That was the beginning of my trade union activism. According to the rules they were supposed to have regular meetings and I made sure they had them. Then, of course, it got around that I was a Commo and all that sort of thing. The union was controlled by the Right Wing and was very weak.
I really got the pot stirring. It was the Hospital Employees Union No. 2 Branch. Busloads of members were brought to meetings from country and outlying areas and this was the beginning of their education.
I became a shop steward for all the female nursing staff at Larundel Hospital, and also included, were the kitchen and staff. The only ones I had no jurisdiction over were administrative.
That was when I learned that you had to fight. Initially I was very naïve and I thought that the government would do the right thing by you because it was the government. In fact, we even had to fight for the annual provision of uniforms which were mandatory apparel.
Psychiatric nursing is different from normal nursing. In normal nursing the nurse goes to the patient but in psychiatric nursing the patient comes to you – and the demands made are constant.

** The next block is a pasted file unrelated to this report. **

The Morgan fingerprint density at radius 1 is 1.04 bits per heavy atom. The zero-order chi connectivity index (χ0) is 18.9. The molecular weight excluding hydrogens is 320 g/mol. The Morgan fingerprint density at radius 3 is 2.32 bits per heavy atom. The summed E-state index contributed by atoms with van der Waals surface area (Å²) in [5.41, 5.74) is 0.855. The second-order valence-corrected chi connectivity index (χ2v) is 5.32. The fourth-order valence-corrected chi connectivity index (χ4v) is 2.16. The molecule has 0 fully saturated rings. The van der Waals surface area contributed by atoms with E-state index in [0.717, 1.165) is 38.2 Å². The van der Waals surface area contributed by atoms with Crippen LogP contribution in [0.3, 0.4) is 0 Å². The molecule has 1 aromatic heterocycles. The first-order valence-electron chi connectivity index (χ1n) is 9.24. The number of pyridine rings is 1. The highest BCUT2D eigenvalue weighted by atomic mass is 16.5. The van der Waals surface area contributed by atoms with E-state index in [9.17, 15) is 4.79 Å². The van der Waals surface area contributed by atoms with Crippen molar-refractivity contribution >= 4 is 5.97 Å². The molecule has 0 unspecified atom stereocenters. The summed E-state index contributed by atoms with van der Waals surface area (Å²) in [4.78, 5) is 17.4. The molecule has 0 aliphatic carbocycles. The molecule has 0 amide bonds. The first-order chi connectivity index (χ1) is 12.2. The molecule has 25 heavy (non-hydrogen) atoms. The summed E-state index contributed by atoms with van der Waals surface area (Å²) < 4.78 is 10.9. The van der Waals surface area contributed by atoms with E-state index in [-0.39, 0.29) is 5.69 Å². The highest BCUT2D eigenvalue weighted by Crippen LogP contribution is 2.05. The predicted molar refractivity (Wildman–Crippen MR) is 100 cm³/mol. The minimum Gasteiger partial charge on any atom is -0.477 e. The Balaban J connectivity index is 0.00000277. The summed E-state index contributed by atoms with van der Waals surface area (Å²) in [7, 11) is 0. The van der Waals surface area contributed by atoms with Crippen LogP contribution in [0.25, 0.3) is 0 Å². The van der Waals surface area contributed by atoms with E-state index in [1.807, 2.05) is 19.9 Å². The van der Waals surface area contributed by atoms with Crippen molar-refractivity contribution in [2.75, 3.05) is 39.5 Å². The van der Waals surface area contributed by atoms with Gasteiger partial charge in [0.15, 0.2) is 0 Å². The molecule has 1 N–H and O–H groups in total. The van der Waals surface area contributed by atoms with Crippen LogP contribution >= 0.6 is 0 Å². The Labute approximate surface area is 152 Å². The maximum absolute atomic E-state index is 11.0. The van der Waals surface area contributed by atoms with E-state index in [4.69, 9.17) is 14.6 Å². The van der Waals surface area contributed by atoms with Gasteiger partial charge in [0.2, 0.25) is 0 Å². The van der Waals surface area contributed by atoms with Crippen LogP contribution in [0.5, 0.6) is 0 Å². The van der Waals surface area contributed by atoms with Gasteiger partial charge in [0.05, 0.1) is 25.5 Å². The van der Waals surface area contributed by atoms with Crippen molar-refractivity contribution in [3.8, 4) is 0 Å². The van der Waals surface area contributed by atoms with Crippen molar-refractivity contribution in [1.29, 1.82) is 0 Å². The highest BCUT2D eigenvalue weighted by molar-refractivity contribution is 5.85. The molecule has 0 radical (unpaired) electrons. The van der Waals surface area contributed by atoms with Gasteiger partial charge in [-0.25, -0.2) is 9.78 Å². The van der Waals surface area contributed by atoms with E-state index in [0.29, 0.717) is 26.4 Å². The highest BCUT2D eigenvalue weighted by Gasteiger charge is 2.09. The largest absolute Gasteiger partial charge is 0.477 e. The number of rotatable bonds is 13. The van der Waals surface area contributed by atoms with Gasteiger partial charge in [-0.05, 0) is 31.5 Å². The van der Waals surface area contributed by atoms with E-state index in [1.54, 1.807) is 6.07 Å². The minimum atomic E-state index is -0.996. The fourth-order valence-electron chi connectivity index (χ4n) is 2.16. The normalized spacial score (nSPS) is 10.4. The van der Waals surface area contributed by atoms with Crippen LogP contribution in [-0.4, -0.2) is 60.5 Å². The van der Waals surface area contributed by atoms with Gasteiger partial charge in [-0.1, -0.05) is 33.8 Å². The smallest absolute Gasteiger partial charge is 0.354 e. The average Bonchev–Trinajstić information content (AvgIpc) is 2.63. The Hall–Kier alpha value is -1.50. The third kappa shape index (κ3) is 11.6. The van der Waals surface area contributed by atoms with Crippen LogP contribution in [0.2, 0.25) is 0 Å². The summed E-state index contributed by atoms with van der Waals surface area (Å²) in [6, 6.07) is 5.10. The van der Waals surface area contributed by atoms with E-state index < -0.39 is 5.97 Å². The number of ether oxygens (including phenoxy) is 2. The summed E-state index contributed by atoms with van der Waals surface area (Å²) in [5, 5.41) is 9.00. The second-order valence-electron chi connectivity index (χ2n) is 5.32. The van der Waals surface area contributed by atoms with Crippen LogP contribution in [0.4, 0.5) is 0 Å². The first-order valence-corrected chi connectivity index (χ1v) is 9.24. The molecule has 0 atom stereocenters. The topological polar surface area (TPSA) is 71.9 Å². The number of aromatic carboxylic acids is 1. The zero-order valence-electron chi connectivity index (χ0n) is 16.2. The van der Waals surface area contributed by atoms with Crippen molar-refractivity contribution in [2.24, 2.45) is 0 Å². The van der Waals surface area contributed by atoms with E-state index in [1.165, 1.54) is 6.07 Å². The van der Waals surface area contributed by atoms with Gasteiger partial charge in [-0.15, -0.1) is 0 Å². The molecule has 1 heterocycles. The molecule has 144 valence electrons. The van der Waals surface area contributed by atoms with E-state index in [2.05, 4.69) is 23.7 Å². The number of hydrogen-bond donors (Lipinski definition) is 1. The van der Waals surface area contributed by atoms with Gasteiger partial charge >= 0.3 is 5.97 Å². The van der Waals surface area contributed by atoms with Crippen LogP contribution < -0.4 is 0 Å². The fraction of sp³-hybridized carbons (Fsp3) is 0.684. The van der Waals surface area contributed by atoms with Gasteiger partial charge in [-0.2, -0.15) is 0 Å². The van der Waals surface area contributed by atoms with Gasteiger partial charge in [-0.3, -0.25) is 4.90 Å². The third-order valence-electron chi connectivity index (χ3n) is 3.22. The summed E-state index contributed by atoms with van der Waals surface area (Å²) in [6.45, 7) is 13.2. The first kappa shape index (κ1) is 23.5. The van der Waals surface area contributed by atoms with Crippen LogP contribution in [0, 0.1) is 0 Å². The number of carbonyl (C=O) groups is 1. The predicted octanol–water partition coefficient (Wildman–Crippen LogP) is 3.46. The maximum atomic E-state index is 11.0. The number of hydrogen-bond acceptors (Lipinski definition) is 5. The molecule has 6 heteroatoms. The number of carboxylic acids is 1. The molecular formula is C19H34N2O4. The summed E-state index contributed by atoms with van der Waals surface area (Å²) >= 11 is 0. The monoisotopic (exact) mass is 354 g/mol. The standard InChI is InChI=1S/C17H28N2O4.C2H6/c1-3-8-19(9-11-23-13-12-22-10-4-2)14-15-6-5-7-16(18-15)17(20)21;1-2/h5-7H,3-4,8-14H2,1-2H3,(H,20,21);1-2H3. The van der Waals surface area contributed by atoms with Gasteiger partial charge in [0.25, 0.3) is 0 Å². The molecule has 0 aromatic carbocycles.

The two on, two off shifts were important to the staff and they valued the break after two days. However, the government wanted to change the work arrangements and this battle went on for years.
Whenever the members at union meetings moved for action to be taken, the union executive would almost always avoid this by saying “leave it to the executive”. Leaving anything to the executive meant instant death. You always had to fight for anything to happen.
There were a lot of migrants working in the psychiatric hospitals and they were mainly referred to as “Bolts” - women from the Baltic countries. They were very anti-communist, but it got to the stage they were supporting me because they could see I was fighting for them.
I was in a terrible position. I had the union that wanted to get rid of me and I had my bosses at the hospital, the bureaucrats, wanting to get rid of me because I was active in the union. At times I became extremely stresses and even developed ulcers.
After fifteen years working at the hospital I decided to leave. I was the only person who worked at Larundel for any length of time who never had a farewell. I had always contributed towards a gift for every farewell yet I was given none. They were glad to get rid of me and I was pleased to acknowledge that I had done my job well, hence no farewell.
I applied for a job in the office of the meatworkers’ union where there were a staff of four, one man and three women – three of whom were Communists. I was appalled at the working conditions existing in the offices. Being situated in the Trades Hall, at the corner of Lygon and Victoria Streets, the pollution and noise from the traffic was horrendous. You couldn’t even open the windows.
I asked the staff why they didn’t do something about it. “Oh”, they said. “You can’t.”
“What do you mean ‘you can’t” I said, “just go and tell them” – them being the executive of the union.